It’s 23 degrees but feels four times that, this train a kiln of barely-held tempers and liquid skin, mewling infants and stillborn productivity. Businessmen dab their foreheads and click shut their laptops, defeated and slightly panting. This is not a time for thinking. It’s much less a time for writing, the words melting before they even form into a treacle of babbled syllables and stuttered pause.

Partly that’s the heat. But mostly that’s just the effect that Sigur Rós albums tend to have, time warping and slowing and seeming to take the world around with it. Outside the carriage window a lone bird circles above long grass, its measured arc entirely aligned with the sustained strings and rising tension of Dauðalogn. Two rows down a can falls to the ground, liquid pooling in synchronicity with Ég anda’s opening vocals before it seeps into someone’s bag. The gaping, decayed maw of the woman opposite, who genuinely hasn’t paused for breath in three hours, opens and falls at the pace of Varúð’s climactic drums, spittle and bits of food spraying cinematically. Somehow, Sigur Rós’ music make the mundane, the awful, seem beautiful, even meaningful.

Nonetheless, the band’s sixth album proper is likely to be divisive. The early response to Valtari’s preview streams tended, with very few exceptions, to fall into just two categories: abject fawning and rank dismissal. “Absolutely beautiful” chorused many. “I wouldn’t bother” said others, echoing a counterview lurking at the fringes, sharp-clawed and snarling.

But then Sigur Rós themselves have long been a band of diverged personalities, of varied sounds and split characteristics. At times they’ve seemed like two groups, with the gothic dirge of Von and the fractured minimalism of Ba Ba Ti Ki Di Do on one side and the unfettered – almost saccharine –  carnival of Gobbledigook and Hoppipolla on the other. Many, perhaps, were expecting more of the latter: certainly the band’s last studio release, 2008’s Með suð í eyrum við spilum endalaust, seemed to signpost a ‘poppier’, more radio-friendly direction for their music, replete with choruses and three-minute track lengths and *splutter* lyrics in English, an impression that frontman Jónsi Birgisson’s solo excursions have done little to dispel.

With Valtari, though, the band have opted for another route, a return to the sparsely-populated expanses that characterised Ágætis Byrjun and ( ). Heck, it goes further: with its  pared-down minimalism and heavily instrumental approach it recalls Jónsi’s Riceboy Sleeps collaboration with his partner Alex, unsurprising given the latter’s involvement in producing the album. And this is absolutely no bad thing: sure, there was fun to be had amongst the marching bands and confetti cannons of recent tours, band members daubed in facepaint and theatrically-clothed, but they’ve always been better suited to the shadows, to the flickering grain of aged footage and the ghostly dance of silhouettes.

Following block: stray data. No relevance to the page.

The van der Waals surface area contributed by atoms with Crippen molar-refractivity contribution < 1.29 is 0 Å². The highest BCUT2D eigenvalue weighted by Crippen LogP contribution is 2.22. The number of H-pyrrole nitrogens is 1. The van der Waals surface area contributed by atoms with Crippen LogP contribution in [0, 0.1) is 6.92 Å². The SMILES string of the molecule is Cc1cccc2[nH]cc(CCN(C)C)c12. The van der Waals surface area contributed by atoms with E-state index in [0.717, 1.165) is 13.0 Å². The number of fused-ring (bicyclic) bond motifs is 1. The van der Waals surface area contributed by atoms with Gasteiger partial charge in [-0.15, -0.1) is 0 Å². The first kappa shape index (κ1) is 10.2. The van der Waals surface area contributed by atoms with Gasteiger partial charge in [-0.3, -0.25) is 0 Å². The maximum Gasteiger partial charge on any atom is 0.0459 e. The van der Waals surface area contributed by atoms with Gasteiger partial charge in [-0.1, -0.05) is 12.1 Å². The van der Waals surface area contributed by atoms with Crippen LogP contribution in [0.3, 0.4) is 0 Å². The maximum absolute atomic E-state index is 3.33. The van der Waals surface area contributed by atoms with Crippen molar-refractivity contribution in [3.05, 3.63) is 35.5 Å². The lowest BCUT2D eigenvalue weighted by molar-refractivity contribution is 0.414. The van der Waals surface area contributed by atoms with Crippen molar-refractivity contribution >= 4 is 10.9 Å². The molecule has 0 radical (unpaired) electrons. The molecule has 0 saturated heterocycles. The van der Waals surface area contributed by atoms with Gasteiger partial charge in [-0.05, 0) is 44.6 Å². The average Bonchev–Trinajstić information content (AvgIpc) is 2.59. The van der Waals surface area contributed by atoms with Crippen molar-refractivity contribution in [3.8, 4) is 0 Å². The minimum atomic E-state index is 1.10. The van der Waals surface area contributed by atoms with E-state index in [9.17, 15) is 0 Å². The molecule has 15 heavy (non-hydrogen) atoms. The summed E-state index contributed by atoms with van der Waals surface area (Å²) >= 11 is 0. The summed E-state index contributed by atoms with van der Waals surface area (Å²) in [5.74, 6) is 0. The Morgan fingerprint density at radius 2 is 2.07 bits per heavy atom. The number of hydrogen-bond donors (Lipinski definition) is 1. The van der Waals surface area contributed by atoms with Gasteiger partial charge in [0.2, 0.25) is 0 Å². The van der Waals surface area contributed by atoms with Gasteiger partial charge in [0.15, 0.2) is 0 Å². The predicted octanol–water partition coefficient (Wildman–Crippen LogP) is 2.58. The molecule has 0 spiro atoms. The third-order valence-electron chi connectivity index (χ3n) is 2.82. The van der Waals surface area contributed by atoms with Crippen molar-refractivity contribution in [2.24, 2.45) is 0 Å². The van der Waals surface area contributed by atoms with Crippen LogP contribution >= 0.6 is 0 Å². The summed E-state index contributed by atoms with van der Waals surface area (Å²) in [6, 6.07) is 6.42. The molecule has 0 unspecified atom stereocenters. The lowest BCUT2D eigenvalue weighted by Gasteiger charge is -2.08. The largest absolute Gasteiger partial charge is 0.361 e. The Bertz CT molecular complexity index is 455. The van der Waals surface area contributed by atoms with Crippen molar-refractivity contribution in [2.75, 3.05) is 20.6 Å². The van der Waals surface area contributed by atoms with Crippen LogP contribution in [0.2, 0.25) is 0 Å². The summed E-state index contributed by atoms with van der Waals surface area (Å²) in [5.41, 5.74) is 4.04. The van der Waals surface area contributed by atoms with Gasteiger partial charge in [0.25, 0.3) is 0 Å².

This is not an album of easy melodies, of playful riffs and crowd-pleasing moments. Indeed, it seems not for the crowd at all: as background music this fades away, shrinking into a still corner away from the noise. Valtari’s eight tracks need space and time, perhaps far more so than earlier releases: this is scarcely a collection of songs so much as an ebb and flow of mood, shy and intimate and understated to the point of whisper.

It begins with that whisper, actually, with soft breathing slow and measured as though a metronome that we need to adjust to, opener Ég Anda balancing between silence and crescendo as it flows and builds and ultimately falls away in a template that recurs across the album. Lead track – if only because it was released first – Ekki Múkk showcases it most effectively, an unhurried assembly of vinyl crackle and fragile guitar swell and Jónsi’s lullaby falsetto that never really strives to get anywhere but just exists, dancing solipsistically in the margins. Variations on the theme are small but striking: the music box chimes of the title track itself recall the night terrors of Von, the sound tense and washed through with mourning, whilst Varðeldur’s piano echoes and fades, the pace draining inexorably to a close.

Arguably Valtari’s peak comes early, third track Varúð rising orchestrally to an unexpected cataclysm of drums and noise and peels of feedback that casts a shadow far across the album’s remaining minutes. But this is not, really, about the highpoints. In an era of cherry-picked downloads and songs produced to ruthless formula Valtari seems rather brave: across a runtime of nearly an hour there’s little effort to hold our attention, to vary the tone or venture anywhere, anywhere near mainstream appeal. And sure, huge swathes of this may run the risk of passing by unnoticed, of blurring into a single reverbed note, but that’s our responsibility, and quite frankly our loss. Valtari might not be a huge digression for the band but that doesn’t matter: this is quietly, entrancingly and thoroughly sublime.





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